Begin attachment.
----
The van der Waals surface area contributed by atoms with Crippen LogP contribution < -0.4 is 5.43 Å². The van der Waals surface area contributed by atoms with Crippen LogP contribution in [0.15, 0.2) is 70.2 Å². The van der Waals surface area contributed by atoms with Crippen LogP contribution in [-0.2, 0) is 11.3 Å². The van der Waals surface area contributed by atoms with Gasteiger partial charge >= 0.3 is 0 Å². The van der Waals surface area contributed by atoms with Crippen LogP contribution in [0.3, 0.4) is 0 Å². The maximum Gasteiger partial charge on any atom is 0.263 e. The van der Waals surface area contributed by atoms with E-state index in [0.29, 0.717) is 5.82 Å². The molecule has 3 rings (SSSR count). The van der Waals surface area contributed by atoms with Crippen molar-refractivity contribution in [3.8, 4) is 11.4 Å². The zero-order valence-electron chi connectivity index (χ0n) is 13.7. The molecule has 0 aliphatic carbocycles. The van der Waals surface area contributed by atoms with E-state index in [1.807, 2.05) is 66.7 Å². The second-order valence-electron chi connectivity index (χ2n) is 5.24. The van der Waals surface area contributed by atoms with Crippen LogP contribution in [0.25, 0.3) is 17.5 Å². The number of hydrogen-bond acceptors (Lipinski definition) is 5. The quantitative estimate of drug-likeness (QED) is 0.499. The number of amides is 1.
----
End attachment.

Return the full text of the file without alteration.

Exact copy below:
The van der Waals surface area contributed by atoms with Crippen LogP contribution < -0.4 is 5.43 Å². The van der Waals surface area contributed by atoms with Crippen LogP contribution in [0.15, 0.2) is 70.2 Å². The van der Waals surface area contributed by atoms with Crippen LogP contribution in [-0.2, 0) is 11.3 Å². The van der Waals surface area contributed by atoms with Gasteiger partial charge >= 0.3 is 0 Å². The van der Waals surface area contributed by atoms with Crippen LogP contribution in [0.3, 0.4) is 0 Å². The maximum Gasteiger partial charge on any atom is 0.263 e. The van der Waals surface area contributed by atoms with E-state index in [0.29, 0.717) is 5.82 Å². The molecule has 3 rings (SSSR count). The van der Waals surface area contributed by atoms with Crippen molar-refractivity contribution in [3.8, 4) is 11.4 Å². The zero-order valence-electron chi connectivity index (χ0n) is 13.7. The molecule has 0 aliphatic carbocycles. The van der Waals surface area contributed by atoms with E-state index in [1.807, 2.05) is 66.7 Å². The second-order valence-electron chi connectivity index (χ2n) is 5.24. The van der Waals surface area contributed by atoms with Crippen LogP contribution in [0.25, 0.3) is 17.5 Å². The number of hydrogen-bond acceptors (Lipinski definition) is 5. The quantitative estimate of drug-likeness (QED) is 0.499. The number of amides is 1.